Being a first-time father was amazing for me. Becoming a father for the second time was also amazing, but not in the same way. Three times a father turned my life upside down.
I have two girls and a boy. When our first daughter was born, all of the emotions and thoughts of becoming a parent ran through my head. Every step of the way was special and unlike anything I had ever experienced in my life. From the news that my wife was pregnant to the first time I laid eyes on my daughter, each milestone made me stop and appreciate how special it all was.
I talked to a friend shortly after finding out that our second child was on the way. He told me that it’s not as big of a deal the second time around. It’s not that a second child is any less special than the first; it’s just that it is not the same as becoming a father for the first time. The second pregnancy seemed to go by faster than the first, at least for me.
The experiences of the first child made everything seem familiar the next time around. Caring for a second baby was a little easier. We didn’t worry too much about doing something wrong because we had been through it before. We had already developed our way of doing things with our first born, and it was just a matter of sticking to what works for us and making small improvements here and there.
Having two children wasn’t as difficult as I thought it might be. Yes, we had double trouble at times, but rough moments were often smoothed over quickly because we had experience. At this stage, our experience helped us handle the second child, much as the first pregnancy helped prepare us for the second.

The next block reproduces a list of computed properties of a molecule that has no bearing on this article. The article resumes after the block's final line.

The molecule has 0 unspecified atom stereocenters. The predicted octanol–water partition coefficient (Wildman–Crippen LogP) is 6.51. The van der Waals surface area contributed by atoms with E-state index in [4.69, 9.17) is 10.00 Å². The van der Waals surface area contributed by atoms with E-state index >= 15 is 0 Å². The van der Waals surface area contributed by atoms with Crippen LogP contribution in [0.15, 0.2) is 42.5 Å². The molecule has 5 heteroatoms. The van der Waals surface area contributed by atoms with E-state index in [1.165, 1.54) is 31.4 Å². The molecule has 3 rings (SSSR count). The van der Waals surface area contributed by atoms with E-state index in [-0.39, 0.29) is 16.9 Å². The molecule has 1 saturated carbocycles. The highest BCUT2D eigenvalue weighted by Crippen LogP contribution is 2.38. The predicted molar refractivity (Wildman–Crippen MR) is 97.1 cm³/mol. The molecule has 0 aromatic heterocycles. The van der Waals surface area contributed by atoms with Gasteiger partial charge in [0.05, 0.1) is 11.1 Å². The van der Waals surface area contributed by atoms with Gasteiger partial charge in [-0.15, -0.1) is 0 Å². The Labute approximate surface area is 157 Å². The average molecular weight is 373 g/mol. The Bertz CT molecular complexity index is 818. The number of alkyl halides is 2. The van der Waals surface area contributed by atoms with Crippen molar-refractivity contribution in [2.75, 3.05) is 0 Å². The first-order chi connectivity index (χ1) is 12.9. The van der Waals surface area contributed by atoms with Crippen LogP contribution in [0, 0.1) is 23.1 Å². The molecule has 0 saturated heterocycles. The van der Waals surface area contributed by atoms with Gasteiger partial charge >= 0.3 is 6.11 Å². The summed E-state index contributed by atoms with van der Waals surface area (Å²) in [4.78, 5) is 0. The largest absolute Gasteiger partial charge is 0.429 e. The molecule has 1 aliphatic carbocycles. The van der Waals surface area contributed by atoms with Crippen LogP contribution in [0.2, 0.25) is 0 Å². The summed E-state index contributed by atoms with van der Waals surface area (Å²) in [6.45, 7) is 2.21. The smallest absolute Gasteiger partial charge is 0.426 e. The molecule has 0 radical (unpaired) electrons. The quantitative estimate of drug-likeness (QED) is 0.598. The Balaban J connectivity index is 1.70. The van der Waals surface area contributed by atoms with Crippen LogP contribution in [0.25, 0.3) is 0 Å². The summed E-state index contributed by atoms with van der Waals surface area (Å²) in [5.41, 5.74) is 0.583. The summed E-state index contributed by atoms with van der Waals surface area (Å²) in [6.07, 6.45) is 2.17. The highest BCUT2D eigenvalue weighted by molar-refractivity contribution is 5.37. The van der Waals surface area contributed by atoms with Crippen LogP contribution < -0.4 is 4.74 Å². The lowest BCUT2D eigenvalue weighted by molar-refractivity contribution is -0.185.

My wife and I felt pretty good about ourselves at this point. We were in awe over the loving nature of Big Sister. We really enjoyed seeing our baby girl develop in similar ways as her sister, while noticing their differences as well. We were into all of the detail that go into raising a family. We cared about all of the little things.
Enter third child, a boy. The first year with three was much like having two. All of us enjoyed having a new baby in the house. Both girls became great big sisters, especially our second daughter. Everything again seemed familiar, except for some minor differences having a boy versus our girls. It was busy of course, but the girls helped a bit. Then, around the one-year mark, the dynamic changed.
I think the “terrible two’s” should be called the “terrible two years.” This period begins around age one and a half and continues until age three and a half. So, right on schedule, it began for us. Our son became mobile and curious, stubborn and defiant. He developed an ear-piercing shriek to communicate absolutely everything!
With just two children, the older one often remained content when the little one would throw a tantrum, and there were many moments when both children were happy. With three, peaceful moments seem extremely rare. When our boy is happy and content, the sisters often come up with something to fight, scream and cry over. There is never a shortage of tension in the house.
Even if it’s not fighting, our girls like to take turns picking up their baby brother. This usually brings another high pitched form of vocalization that insures my tinnitus will never go away.
With two, my wife and I had some quiet moments to collect our sanity and focus on the care of our children and ourselves. With three, there is so much chaos and so little quiet time that we just don’t have the mental capacity to care about the details in the same way we could with just one or two.
Instead, we choose to focus on the big things that matter most for us. We work on the small teaching moments as they come. This means that all the details we once could take time for might slip by unnoticed now.
Raising three children tests you in a way where experience doesn’t guarantee smooth handling of things. The fact that we miss some of the little “teachings” is not all bad news. The older kids teach the younger ones, and so far, I’ve been told that our children are very independent and self-confident.
I don’t think it’s anything to worry about or avoid doing if you are considering (or risking) a third child, but keep this in mind…once, twice, three times – it’s crazy!
By Brian Wilson
Brian is the father of three children. He teaches golf and coordinates a Zurich Dads’ group in his spare time. Email: firstname.lastname@example.org